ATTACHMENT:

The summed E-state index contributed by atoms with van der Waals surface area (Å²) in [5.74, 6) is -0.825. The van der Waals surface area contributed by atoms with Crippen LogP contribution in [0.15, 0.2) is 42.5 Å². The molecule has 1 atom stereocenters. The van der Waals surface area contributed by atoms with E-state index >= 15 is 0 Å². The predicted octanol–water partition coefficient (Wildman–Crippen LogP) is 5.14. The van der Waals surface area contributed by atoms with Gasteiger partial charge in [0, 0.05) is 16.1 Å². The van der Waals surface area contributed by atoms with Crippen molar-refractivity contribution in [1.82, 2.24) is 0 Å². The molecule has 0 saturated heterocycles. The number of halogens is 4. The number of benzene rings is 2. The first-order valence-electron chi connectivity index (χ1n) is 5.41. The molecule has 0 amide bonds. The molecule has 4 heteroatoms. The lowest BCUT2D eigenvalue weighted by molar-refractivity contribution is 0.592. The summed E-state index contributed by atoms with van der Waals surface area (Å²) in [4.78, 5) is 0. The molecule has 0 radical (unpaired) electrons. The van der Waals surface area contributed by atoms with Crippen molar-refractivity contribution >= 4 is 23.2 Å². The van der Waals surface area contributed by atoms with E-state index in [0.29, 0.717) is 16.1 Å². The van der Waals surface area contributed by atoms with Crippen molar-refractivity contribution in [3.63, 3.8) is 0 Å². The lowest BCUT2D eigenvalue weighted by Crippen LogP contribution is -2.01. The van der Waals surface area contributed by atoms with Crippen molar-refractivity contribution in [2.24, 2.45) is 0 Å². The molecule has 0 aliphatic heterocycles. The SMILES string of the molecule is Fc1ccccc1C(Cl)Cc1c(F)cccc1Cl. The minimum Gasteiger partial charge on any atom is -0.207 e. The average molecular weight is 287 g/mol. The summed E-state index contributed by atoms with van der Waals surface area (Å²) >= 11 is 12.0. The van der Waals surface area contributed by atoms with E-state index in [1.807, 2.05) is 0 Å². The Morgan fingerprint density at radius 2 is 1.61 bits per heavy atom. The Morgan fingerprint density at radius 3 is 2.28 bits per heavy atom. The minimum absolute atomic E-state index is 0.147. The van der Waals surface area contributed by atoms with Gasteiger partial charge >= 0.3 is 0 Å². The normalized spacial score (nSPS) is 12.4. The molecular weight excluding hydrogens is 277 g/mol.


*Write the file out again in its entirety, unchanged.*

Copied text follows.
The summed E-state index contributed by atoms with van der Waals surface area (Å²) in [5.74, 6) is -0.825. The van der Waals surface area contributed by atoms with Crippen LogP contribution in [0.15, 0.2) is 42.5 Å². The molecule has 1 atom stereocenters. The van der Waals surface area contributed by atoms with E-state index >= 15 is 0 Å². The predicted octanol–water partition coefficient (Wildman–Crippen LogP) is 5.14. The van der Waals surface area contributed by atoms with Gasteiger partial charge in [0, 0.05) is 16.1 Å². The van der Waals surface area contributed by atoms with Crippen molar-refractivity contribution in [1.82, 2.24) is 0 Å². The molecule has 0 saturated heterocycles. The number of halogens is 4. The number of benzene rings is 2. The first-order valence-electron chi connectivity index (χ1n) is 5.41. The molecule has 0 amide bonds. The molecule has 4 heteroatoms. The lowest BCUT2D eigenvalue weighted by molar-refractivity contribution is 0.592. The summed E-state index contributed by atoms with van der Waals surface area (Å²) in [4.78, 5) is 0. The molecule has 0 radical (unpaired) electrons. The van der Waals surface area contributed by atoms with Crippen molar-refractivity contribution >= 4 is 23.2 Å². The van der Waals surface area contributed by atoms with E-state index in [0.29, 0.717) is 16.1 Å². The van der Waals surface area contributed by atoms with Crippen molar-refractivity contribution in [3.63, 3.8) is 0 Å². The lowest BCUT2D eigenvalue weighted by Crippen LogP contribution is -2.01. The van der Waals surface area contributed by atoms with Crippen molar-refractivity contribution in [2.24, 2.45) is 0 Å². The molecule has 0 aliphatic heterocycles. The SMILES string of the molecule is Fc1ccccc1C(Cl)Cc1c(F)cccc1Cl. The minimum Gasteiger partial charge on any atom is -0.207 e. The average molecular weight is 287 g/mol. The summed E-state index contributed by atoms with van der Waals surface area (Å²) >= 11 is 12.0. The van der Waals surface area contributed by atoms with E-state index in [1.807, 2.05) is 0 Å². The Morgan fingerprint density at radius 2 is 1.61 bits per heavy atom. The Morgan fingerprint density at radius 3 is 2.28 bits per heavy atom. The minimum absolute atomic E-state index is 0.147. The van der Waals surface area contributed by atoms with Gasteiger partial charge >= 0.3 is 0 Å². The normalized spacial score (nSPS) is 12.4. The molecular weight excluding hydrogens is 277 g/mol.